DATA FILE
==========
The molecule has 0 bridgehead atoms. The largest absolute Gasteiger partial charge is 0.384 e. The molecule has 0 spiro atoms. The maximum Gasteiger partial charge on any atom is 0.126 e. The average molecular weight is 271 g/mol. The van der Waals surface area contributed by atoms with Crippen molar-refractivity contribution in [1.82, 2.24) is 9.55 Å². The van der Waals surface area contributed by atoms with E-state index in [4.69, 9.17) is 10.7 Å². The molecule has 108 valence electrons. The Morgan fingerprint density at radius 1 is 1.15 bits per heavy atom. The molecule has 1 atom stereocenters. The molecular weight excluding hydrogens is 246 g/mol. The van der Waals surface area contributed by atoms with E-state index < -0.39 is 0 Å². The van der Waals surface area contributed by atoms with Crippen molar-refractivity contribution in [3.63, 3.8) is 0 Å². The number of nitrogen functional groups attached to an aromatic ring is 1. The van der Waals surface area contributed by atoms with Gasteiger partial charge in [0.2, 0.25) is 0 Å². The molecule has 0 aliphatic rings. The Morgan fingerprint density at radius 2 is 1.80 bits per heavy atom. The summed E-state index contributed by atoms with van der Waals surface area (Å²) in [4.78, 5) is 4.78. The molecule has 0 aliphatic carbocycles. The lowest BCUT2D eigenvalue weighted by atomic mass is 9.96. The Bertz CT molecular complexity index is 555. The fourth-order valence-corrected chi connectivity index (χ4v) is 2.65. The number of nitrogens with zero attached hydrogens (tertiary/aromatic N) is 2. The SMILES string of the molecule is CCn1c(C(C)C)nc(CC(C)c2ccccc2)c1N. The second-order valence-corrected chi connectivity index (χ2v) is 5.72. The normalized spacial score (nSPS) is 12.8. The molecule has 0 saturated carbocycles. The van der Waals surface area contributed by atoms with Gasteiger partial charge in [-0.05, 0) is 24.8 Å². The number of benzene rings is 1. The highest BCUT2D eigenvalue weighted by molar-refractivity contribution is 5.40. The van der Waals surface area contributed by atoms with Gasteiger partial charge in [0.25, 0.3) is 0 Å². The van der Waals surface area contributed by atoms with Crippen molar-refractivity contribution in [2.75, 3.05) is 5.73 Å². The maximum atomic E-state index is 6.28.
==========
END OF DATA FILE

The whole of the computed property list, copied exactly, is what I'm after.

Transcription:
The molecule has 0 bridgehead atoms. The largest absolute Gasteiger partial charge is 0.384 e. The molecule has 0 spiro atoms. The maximum Gasteiger partial charge on any atom is 0.126 e. The average molecular weight is 271 g/mol. The van der Waals surface area contributed by atoms with Crippen molar-refractivity contribution in [1.82, 2.24) is 9.55 Å². The van der Waals surface area contributed by atoms with E-state index in [4.69, 9.17) is 10.7 Å². The molecule has 108 valence electrons. The Morgan fingerprint density at radius 1 is 1.15 bits per heavy atom. The molecule has 1 atom stereocenters. The molecular weight excluding hydrogens is 246 g/mol. The van der Waals surface area contributed by atoms with E-state index < -0.39 is 0 Å². The van der Waals surface area contributed by atoms with Crippen molar-refractivity contribution in [3.63, 3.8) is 0 Å². The number of nitrogen functional groups attached to an aromatic ring is 1. The van der Waals surface area contributed by atoms with Gasteiger partial charge in [0.2, 0.25) is 0 Å². The molecule has 0 aliphatic rings. The Morgan fingerprint density at radius 2 is 1.80 bits per heavy atom. The summed E-state index contributed by atoms with van der Waals surface area (Å²) in [4.78, 5) is 4.78. The molecule has 0 aliphatic carbocycles. The lowest BCUT2D eigenvalue weighted by atomic mass is 9.96. The Bertz CT molecular complexity index is 555. The fourth-order valence-corrected chi connectivity index (χ4v) is 2.65. The number of nitrogens with zero attached hydrogens (tertiary/aromatic N) is 2. The SMILES string of the molecule is CCn1c(C(C)C)nc(CC(C)c2ccccc2)c1N. The second-order valence-corrected chi connectivity index (χ2v) is 5.72. The normalized spacial score (nSPS) is 12.8. The molecule has 0 saturated carbocycles. The van der Waals surface area contributed by atoms with Gasteiger partial charge in [-0.05, 0) is 24.8 Å². The number of benzene rings is 1. The highest BCUT2D eigenvalue weighted by molar-refractivity contribution is 5.40. The van der Waals surface area contributed by atoms with Gasteiger partial charge in [0.25, 0.3) is 0 Å². The van der Waals surface area contributed by atoms with Crippen molar-refractivity contribution in [2.75, 3.05) is 5.73 Å². The maximum atomic E-state index is 6.28.